A lasting legacy from the Games
The latest figures produced by the Active Sport survey show that the number of people playing sport has dropped, when compared with levels before the London Olympics. The naysayers who delight in scorning the Games as a vast waste of money will jump on these figures in delight, and claim the legacy commitments have failed. The defenders are insisting the cold weather has been the contributing factor and that rise in participation that started before the Games will be recovered after this temporary blip (from 14.5 million people playing sport at least once a week in October 2012 to 15.3 million in April 2013).
Our work on behaviour change indicates it’s too early for either side to claim a victory. Encouraging people to adopt a sporting habit for life is no easy feat. As with other desirable life-improving habits such as stopping smoking or healthy eating, the biggest test is in maintaining the behaviour over the long-term. So it’s vital that everyone involved with promoting sports participation is able to, and committed, to measuring levels for the next 10 years, in order to genuinely determine if the Games have succeeded in touching the lives of ordinary Britons by transforming their commitment to sport. Short-term fluctuations such as this six-month drop tell us nothing about the overall trend.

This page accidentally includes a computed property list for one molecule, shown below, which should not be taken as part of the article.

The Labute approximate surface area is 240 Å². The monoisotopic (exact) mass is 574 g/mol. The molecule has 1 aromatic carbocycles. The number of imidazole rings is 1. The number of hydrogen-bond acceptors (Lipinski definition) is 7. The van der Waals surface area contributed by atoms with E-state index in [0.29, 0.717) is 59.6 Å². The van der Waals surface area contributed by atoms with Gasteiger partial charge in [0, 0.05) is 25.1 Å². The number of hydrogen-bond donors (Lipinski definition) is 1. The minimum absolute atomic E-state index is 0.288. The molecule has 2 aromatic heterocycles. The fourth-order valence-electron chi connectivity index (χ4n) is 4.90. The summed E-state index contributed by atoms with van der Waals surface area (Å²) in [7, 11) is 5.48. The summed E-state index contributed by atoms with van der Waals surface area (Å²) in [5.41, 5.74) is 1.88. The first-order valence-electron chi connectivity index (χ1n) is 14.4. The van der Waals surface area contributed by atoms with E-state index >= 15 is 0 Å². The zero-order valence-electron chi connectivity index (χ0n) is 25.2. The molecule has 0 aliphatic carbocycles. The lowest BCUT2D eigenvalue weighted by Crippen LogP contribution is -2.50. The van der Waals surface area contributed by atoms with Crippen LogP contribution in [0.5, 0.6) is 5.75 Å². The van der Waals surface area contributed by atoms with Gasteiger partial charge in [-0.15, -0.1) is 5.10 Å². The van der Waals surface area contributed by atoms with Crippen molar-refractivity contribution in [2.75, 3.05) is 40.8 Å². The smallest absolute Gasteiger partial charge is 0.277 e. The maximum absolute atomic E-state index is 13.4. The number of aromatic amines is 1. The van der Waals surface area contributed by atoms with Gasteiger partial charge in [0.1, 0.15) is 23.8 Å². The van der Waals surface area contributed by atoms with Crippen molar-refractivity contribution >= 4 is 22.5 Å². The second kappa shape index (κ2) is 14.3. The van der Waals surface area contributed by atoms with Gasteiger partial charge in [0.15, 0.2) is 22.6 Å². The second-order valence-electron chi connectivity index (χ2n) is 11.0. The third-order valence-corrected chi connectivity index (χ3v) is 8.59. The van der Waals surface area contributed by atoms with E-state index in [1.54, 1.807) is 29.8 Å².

For me, the Games will have succeeded if inspires and motivates those who have previously been uninterested in sport. To do this, people need to be provided with opportunities to try the broadest range of sports that are out there. I believe there is a sport out there for everyone, but they have to be given the chance and means to find it. I love swimming, as do £2.8million other Britons who regularly swim. But I’m aware, and often reminded by friends, that it doesn’t appeal to everyone. Just like team sports fail to interest me because I don’t want my sport participation to be subject to the changing availability and commitment of others. So it’s essential that all sports advocates, from national governing bodies, sports facility providers and local youth groups all look to broaden access and appeal.
Last week I heard of a scheme that seemed to be an excellent example of this. Zoggs, the swimwear company have provided free open access events for children at swimming pools around the country at which they can try not just swimming and diving, but also water polo and synchronised swimming. In turn this was followed-up with a free invitation for parents to go and swim locally. Brand promotion aside, I really hope that more companies will get involved in helping to provide taster sessions, targeted at particular community/social groups. Only then, once we have people starting sport, can we truly turn our attention to long-term maintenance.